The below mentioned article provides a study note on the Amino Acids.
They are organic acids (with carboxylic group —COOH) having amino group (—NH2) generally attached to a-carbon or carbon next to the carboxylic group.
Carboxylic group provides an acidic property to the amino acid while amino group gives it a basic reaction. The a-carbon also bears a variable hydrocarbon or alkyl group R and hydrogen. Amino acids are, therefore, substituted methane’s where the four substituent groups occupy the four valency positions.
R is represented by H in glycine, methyl group in alanine, hydroxymethyl in serine. In others it may be straight or branched hydrocarbon chain or a cyclic group. The hydrocarbon may further be polar (e.g., serine, glutamate or glutamic acid) or nonpolar (e.g., alanine).
In proline and hydroxyproline, amino group (—NH2) is replaced by imino group (>NH) which also represents the tail of R-group. Proline and hydroxyproline are called heterocyclic amino acids.
Except glycine, a-carbon is asymmetric and the amino acids are generally laevorotatory. Certain non-protein amino acids are dextrorotatory. Twenty types of amino acids and amides occur in proteins (Table 9.3). They are called protein amino acids. Incorporation of protein amino acids is controlled by triplet codes of DNA/mRNA.
A protein may also possess non-coded amino acids. The latter are called rare amino acids. Rare amino acids are derived from the coded ones through modifications, e.g., hydroxyproline from proline, hydroxylysine from lysine (both in collagen). Amino acid names are abbreviated with the help of first three letters of the name. Changes are made for amino acid derivatives like Asn for Asparagine (an amide).
Non-protein amino acids are many in number. They occur both in the free state as well as in combined state, but not in proteins. Some of these are found in antibiotics and are called amino acid analogues. Other non-protein amino acids take part in important biosynthetic pathways.
For example, ornithine and citrulline are involved in urea cycle. Homo-arginine and diaminobutyric acid are a source of nitrogen. Gamma-amino butyric acid (GABA) is an inhibitory neurotransmitter in brain and some other parts. Diaminopimelic acid is an intermediate of lysine synthesis.
All amino acids contain С, H, О and N. Some additionally contain sulphur. Physical and chemical properties of amino acids are mainly due to the amino, carboxyl and R functional groups.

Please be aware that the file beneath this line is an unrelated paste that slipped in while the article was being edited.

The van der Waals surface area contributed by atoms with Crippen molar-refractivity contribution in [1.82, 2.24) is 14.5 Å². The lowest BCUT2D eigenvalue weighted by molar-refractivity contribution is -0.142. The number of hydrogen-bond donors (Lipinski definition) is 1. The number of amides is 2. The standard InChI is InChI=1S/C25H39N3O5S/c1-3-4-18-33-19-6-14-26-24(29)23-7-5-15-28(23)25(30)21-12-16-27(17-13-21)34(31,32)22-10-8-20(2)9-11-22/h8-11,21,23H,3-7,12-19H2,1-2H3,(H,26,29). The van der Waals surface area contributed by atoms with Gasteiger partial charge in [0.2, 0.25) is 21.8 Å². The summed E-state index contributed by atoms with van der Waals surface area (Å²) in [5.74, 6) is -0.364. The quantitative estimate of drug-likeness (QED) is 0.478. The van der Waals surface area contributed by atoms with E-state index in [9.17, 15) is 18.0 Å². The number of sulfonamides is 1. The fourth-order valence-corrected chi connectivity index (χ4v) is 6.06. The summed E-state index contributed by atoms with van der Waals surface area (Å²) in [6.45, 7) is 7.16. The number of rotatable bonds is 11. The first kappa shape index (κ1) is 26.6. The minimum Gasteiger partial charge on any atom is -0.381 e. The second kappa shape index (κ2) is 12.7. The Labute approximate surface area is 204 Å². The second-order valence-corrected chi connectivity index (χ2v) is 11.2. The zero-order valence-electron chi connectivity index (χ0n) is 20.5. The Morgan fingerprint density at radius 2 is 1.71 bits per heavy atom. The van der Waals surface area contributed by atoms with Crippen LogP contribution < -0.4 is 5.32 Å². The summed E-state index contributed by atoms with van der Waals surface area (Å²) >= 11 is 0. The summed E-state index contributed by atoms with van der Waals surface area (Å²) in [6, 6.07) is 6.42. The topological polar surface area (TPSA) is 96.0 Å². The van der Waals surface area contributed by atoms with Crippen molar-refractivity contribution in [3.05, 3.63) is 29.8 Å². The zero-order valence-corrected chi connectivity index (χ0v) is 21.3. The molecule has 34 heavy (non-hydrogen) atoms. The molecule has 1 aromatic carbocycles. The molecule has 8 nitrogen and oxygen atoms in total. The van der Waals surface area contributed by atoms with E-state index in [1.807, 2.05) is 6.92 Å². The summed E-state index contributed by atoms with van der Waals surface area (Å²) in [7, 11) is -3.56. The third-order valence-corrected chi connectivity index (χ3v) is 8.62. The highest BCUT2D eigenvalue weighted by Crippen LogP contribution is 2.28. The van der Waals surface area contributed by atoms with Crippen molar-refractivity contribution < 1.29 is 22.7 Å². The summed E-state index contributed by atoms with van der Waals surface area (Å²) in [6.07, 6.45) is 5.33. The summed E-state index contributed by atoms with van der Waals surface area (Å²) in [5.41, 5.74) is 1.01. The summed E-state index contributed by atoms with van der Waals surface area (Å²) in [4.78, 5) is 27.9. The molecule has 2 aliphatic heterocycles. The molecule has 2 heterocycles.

Based on comparative number of amino and carboxyl groups, amino acids can be acidic, basic or neutral. Ring structure in R-groups makes certain amino acids aromatic. Depending upon structure and reaction, amino acids are differentiated into seven types.
(a) Neutral Amino Acids:
Amino acids have one amino group and one carboxylic group (mono-amino monocarboxylic) with noncyclic hydrocarbon chain, e.g., glycine, alanine, valine.
(b) Acidic Amino Acids:
The amino acids have an extra carboxylic group (mono-amino dicarboxylic), e.g., glutamate (glutamic acid), asparate (aspartic acid).
(c) Basic Amino Acids:
They have an additional amino group without forming amides (diamino monocarboxylic), e.g., arginine, lysine.
(d) Sulphur Containing Amino Acids:
The amino acids possess sulphur, e.g., cysteine, methionine.
(e) Alcoholic Amino Acids:
They are amino acids having alcoholic or hydroxyl group, e.g., serine, threonine.
(f) Aromatic Amino Acids:
They possess cyclic structure with a straight side chain bearing carboxylic and amino group, e.g., phenylalanine, tryptophan (actually heterocyclic) or tyrosine (having OH group).
(g) Heterocyclic Amino Acids:
They have nitrogen in the ring structure, e.g., histidine, proline.
A particular property of amino acids is the ionizable nature of NH2 and COOH groups. Hence in solutions of different pH, the structure of amino acids changes.
Plants can synthesise all the protein amino acids required by them. Animals cannot manufacture their own amino acids from raw materials. For this they are dependent upon the plants directly or indirectly. Animals, however, have the ability to form several amino acids through transformation or transamination. They cannot synthesise seven of the protein amino acids.
The amino acids which cannot be synthesised by animals through transformation or transamination are called essential amino acids. These amino acids must be present in their diet, viz-, leucine, isoleucine, valine, tryptophan, phenylalanine, lysine and methionine.
Human adults require an additional essential amino acid named threonine while children need two more (arginine and histidine). The latter are named as semi-essential amino acids.
Amino acids condense to produce peptides. Generally condensation reaction occurs between a primer amino acid or peptide and another amino acid. Molecule of water is eliminated. The bond thus formed —NHCO— is actually amide bond which is popularly known as peptide bond or linkage.
Chain containing two amino acids linked by a peptide bond is called dipeptide. There are three amino acids in a tripep- tide, a few in oligopeptide and numerous in a polypeptide.
The term peptide is more commonly used instead of oligopeptide. Like an amino acid a peptide has carboxylic group at one end and amino group at the other end. Occasionally the peptide is acidic or basic due to the presence of specific amino acids.